Dark Souls: the less grumpy take

Demons & Dark Souls emphasise duality, and so here is a less grumpy take on Dark Souls to counteract my negative take on my first fifteen hours playing the game.

What does this game get right? What am I enjoying? Why am I still playing?

First up, let’s look at aesthetic design. When you usually start a game, your initial gear is pretty bland and cheap-looking. However my thief class character’s starting equipment looks pretty good, so that’s a good sign. Its got a ninja vibe to it, dark subdued colours, Assassin’s Creed-ish hood. I’m feeling positive that the equipment will look better than Demons Souls which was hit and miss.

The weapons so far seem identical to the previous game though. I’m rocking a scimitar for handling anyone foolish enough to not wear armour (so far zombie guards and giant rats) and also a spear for dealing with armour-wearing and thick-skinned monsters.

What has an important factor in why this game is so addictive is that the feeling of contact between weapon and enemy is substantial. The movement and speed feels meaty. I want to say authentic, but I have no idea what a correct sword thrust looks like, let alone a sword thrust into a brick wall. It looks good though, and there’s no better feeling than countering a strike with your shield and following up with a spear-thrust.

"I thought they were gonna give me an Amazon Kindle. Sigh."

“I thought they were gonna give me an Amazon Kindle. Sigh.”

Dark Souls is essentially a game that asks you to spend hundreds of hours grinding, which seems insane, but that is what you’re doing every time you die and reset a level’s worth of baddies by visiting a bonfire for rest or upgrading purposes. For the most part it doesn’t feel like grinding, but once you find yourself in an area with enemies who don’t dole out enough souls, that’s when the sinking sensation that often accompanies grinding rears its head.

Once I get to that point, I make it a note to find tougher enemies before I get bored. Boredom is the number one enemy of gamers. Grinding opens the gate to boredom, which is why Dark Souls is such a special game, that it can make you play for hundreds of hours killing the same type of enemies over and over again for souls.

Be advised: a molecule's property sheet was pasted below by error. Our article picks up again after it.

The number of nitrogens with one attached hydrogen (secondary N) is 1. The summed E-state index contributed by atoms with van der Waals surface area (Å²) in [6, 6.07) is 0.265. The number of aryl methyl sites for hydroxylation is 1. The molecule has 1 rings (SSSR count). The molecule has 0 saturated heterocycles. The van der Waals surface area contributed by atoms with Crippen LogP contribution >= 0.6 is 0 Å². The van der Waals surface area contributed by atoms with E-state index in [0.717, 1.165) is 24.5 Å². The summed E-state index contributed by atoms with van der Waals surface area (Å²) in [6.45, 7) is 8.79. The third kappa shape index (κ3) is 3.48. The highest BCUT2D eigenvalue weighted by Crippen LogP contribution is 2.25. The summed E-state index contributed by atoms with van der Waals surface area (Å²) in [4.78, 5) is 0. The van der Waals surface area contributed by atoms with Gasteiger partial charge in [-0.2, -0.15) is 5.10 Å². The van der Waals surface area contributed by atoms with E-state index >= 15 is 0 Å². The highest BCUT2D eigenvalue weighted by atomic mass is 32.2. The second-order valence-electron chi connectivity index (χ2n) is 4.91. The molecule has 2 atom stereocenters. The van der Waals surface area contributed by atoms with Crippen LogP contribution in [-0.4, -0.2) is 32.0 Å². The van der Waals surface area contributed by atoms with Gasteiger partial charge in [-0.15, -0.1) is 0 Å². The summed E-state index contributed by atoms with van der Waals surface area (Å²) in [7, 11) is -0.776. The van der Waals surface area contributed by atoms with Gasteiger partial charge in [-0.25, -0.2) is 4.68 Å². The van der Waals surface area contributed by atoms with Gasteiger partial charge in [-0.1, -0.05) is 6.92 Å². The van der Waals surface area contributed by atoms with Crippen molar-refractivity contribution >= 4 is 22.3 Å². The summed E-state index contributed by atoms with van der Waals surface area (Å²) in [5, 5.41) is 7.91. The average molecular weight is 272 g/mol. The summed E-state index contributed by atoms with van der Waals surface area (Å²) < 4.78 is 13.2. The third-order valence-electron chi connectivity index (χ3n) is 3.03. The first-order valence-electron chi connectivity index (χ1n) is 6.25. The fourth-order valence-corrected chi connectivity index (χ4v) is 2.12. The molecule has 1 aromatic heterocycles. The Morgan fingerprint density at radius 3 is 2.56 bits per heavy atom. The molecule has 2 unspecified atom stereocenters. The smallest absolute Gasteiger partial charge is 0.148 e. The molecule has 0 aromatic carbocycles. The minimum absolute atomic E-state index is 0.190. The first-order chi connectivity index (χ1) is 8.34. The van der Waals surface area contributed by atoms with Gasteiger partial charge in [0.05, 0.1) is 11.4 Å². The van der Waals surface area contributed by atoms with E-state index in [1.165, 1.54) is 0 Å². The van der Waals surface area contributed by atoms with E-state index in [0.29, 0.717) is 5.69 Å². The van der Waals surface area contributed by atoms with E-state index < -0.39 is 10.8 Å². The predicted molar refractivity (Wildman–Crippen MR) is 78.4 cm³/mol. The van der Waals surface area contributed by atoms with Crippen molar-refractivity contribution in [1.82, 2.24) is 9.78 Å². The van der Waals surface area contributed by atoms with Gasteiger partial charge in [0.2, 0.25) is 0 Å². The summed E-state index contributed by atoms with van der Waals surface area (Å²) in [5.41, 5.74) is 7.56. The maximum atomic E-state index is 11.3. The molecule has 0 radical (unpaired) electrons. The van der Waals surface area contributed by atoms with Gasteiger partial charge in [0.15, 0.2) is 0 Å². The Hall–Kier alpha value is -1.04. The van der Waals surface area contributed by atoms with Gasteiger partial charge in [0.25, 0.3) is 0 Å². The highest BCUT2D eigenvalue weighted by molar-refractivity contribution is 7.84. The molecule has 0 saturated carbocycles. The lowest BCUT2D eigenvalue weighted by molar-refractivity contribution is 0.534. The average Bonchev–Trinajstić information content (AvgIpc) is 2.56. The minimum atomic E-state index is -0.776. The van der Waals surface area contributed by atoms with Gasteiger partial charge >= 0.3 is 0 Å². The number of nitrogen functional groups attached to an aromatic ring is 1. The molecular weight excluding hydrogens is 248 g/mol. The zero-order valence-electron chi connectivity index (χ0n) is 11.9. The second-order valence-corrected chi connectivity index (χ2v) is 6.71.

Back to aesthetic design, the world depicted doesn’t seem too different from Demons Souls, though I’ve only spent my time in Undead Burg and Undead Parish, which are both similar to the first castle level of Demons Souls. I’m hoping there’s more outlandish landscapes in store for me.

What prompted me to even write this more positive take on the game was beating a boss with the help of an anonymous online player. Demons & Dark Souls are the only games I’ve played while signed into PSN. Usually I’m signed out, as I’m of the opinion that playing a single player game that way results in less connection-related lag. But with this game, being signed in is the way to go. It’s a weird amalgamation of single and multi player. Seeing helpful or troll-ish comments scrawled on the ground does three things:

a) amuses
b) helps
c) makes you feel less lonely while traversing dour corridors populated by horrible monsters. Makes you feel part of a community who are all going through the same grief as you.

Before being able to beat this boss, I decided to scrawl a message on the ground myself and be summoned into another player’s game to help him dispatch the boss. By doing so I got a humanity point. Using it, I turned myself into a human, and then summoned an online player myself.

Both of us working in tandem to beat the boss is a great feeling, and a great way to progress through a difficult game without resorting to running to Youtube to see how everyone else did it.

My only issue with the co-op system so far is that I’ve had non-friendly people invade my game while I was human and I’ve been unable to land a single hit on them, my spear thrusts have simply gone through them. Not sure why that is. They could be using a spell, but some struggles have lasted a minute and I’m not sure a spell that powerful would last that long…

Anyway. So I’m ploughing onwards through Dark Souls, with the help of a walkthrough which both disgusts me and makes me disgusted with From Software for making me resort to such a lame thing. But without it I would have little to no idea what to do or how to make use of many of the game’s features. I skim the walkthrough whenever I’m completely lost, to let me know the general direction of where to go next, and ensure I don’t miss out on something as essential as giving an obscure item to an obscure mute character who can give me an essential ability.

I do this simply because if I didn’t then I’d spend the next 12 months playing this game discovering how to do things the game is not capable of explaining by itself. Because life’s too short and I have a backlog.

EDIT: Actually, after 20 hours and reaching level 26, I couldn’t take the incoherence any more and moved onto other games.

1 thought on “Dark Souls: the less grumpy take

  1. Honestly? You’re pathetic. Your writing is immature, you have conflicting points. You act like a prestige gamer with every right to be able to beat a game with no help or walkthrough, but you blame the game for “forcing” you to use a walk through. That’s pretty pompous of you. Basically, your issue with this game is that it didn’t cater to you.
    Well buddy, that’s okay. Not everyone likes coffee, some people prefer tea. But you seem like the guy who only likes coffee served with a double shot of white machiato expresso and only a quarter teaspoon of sugar.
    You’re a shite gamer who needs his game simple and easy. You’re an even shittier writer. Beat the game like a man you pansy, the only 12 year old here is you.

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